to I’ve resisted saying anything until now about Vision of You, the exploration and exposition of the backstories of the characters of Falco (Rob Fowler) and Sloane (Sharon Sexton) from Bat Out of Hell The Musical. There are three reasons. The first is that I thought I had said all I wished to say about BOOH – as it is known to its fans – already. The second is that there are invariably others who are able to write with so much more enthusiasm and unrestrained delight with regards to discovering more about these characters. Third, audiences were asked to “keep the secrets […] for those who haven’t yet seen the show”.
It is worth, on balance and with hindsight, saying something after all. The premise is that the concerts, held in London and Manchester previously as one-act performances, provide audiences with details about how Falco and Sloane came to be where they were as characters during the timespan of BOOH. The Peterborough concert was held at the Key Theatre, a venue operated by Vivacity, a not-for-profit company that manages many other facilities as well, including swimming pools, gyms, art galleries, libraries and the Peterborough Museum, for and on behalf of Peterborough City Council.
Why Peterborough? It’s where Rob Fowler first performed, as part of the Key Youth Theatre (KYT), now operated by Kindred Drama. Their alumni also include Matt Nalton, who was part of the West End cast of Jersey Boys, and Robert Gilbert, who has been in a number of productions at the Royal Shakespeare Company in Stratford-upon-Avon. Seven minutes is probably not that long for what Sexton and Fowler referred to as die-hard fans, many of whom have listened to Meat Loaf renderings of Jim Steinman’s songs that go on for even longer, but it’s a big ask of KYT’s current members to take on the opening musical number from BOOH, ‘All Revved Up With No Place To Go’ with a section from ‘Everything Louder Than Everything Else’ in the middle of it. Just as well that they smashed it.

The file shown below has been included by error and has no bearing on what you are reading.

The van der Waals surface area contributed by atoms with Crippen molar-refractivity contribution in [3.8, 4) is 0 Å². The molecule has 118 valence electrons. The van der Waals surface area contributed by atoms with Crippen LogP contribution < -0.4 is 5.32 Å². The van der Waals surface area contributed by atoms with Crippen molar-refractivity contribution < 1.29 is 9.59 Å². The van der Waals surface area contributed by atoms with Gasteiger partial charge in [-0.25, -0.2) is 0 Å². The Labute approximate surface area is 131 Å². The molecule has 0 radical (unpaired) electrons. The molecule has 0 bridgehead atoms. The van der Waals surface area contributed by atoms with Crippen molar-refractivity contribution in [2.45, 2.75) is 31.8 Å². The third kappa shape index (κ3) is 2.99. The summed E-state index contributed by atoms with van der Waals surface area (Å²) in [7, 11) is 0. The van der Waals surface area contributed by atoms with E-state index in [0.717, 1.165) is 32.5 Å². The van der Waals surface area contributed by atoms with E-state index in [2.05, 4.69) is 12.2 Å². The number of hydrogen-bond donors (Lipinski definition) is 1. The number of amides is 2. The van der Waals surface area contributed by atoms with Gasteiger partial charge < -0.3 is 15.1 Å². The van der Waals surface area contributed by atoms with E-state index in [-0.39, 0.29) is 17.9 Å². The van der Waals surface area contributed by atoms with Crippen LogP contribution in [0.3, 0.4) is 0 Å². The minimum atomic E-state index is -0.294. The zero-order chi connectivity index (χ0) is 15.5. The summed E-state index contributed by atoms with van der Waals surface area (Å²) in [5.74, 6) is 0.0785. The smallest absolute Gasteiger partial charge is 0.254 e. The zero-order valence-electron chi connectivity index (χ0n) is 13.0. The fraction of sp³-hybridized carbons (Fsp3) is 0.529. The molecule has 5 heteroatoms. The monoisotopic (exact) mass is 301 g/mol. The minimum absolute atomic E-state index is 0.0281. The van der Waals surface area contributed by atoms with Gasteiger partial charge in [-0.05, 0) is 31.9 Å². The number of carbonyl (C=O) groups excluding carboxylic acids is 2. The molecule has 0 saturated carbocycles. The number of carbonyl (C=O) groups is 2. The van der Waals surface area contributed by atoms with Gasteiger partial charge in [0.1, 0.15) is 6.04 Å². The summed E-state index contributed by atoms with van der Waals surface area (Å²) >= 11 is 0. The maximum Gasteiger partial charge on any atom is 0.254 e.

At the interval, what I initially recognised as the familiar sound of hoovering, because the sheer amount of confetti that used to fall at the end of the first half of BOOH meant stagehands would use vacuums to help get rid of it, was actually the noise of automatic hand dryers in the conveniences. The use of a band (as opposed to just Steve Corley at the piano as per the earlier concerts) allowed for a greater variation of numbers, including renderings from BOOH numbers ‘Bat Out of Hell’ and ‘For Crying Out Loud’ from Strat (Simon Gordon) and Raven (Georgia Carling). The song most closely associated with Falco and Sloane (apart from ‘Paradise By The Dashboard Light’, which wasn’t reprised, fortunately or unfortunately), ‘What Part of My Body Hurts The Most?’ was as emotionally charged and impassioned as ever.
At the risk of he who doth protest too much, there were the usual hiccups that tend to go with one-off events – the odd line wasn’t quite picked up by the microphones, and a videotape was played prematurely. Early in the second half, with much of the narrative of the ‘original’ one-act Vision of You complete, the performance seemed to stop being a backstory that needed to be told and became more celebratory than revelatory. ‘The Show Must Go On’ from We Will Rock You and a tweaked rendering of ‘What You Own’ from Rent were amongst the highlights (for me, anyway), as was the infinitely mellower ‘You Don’t Bring Me Flowers’. All things considered, a great night (especially considering the box office prices patrons paid) and a memorable live experience. Perhaps there might be someone from the current Key Youth Theatre company that might end up on a West End stage too one of these days.
London lad, loving life and all that it has to offer.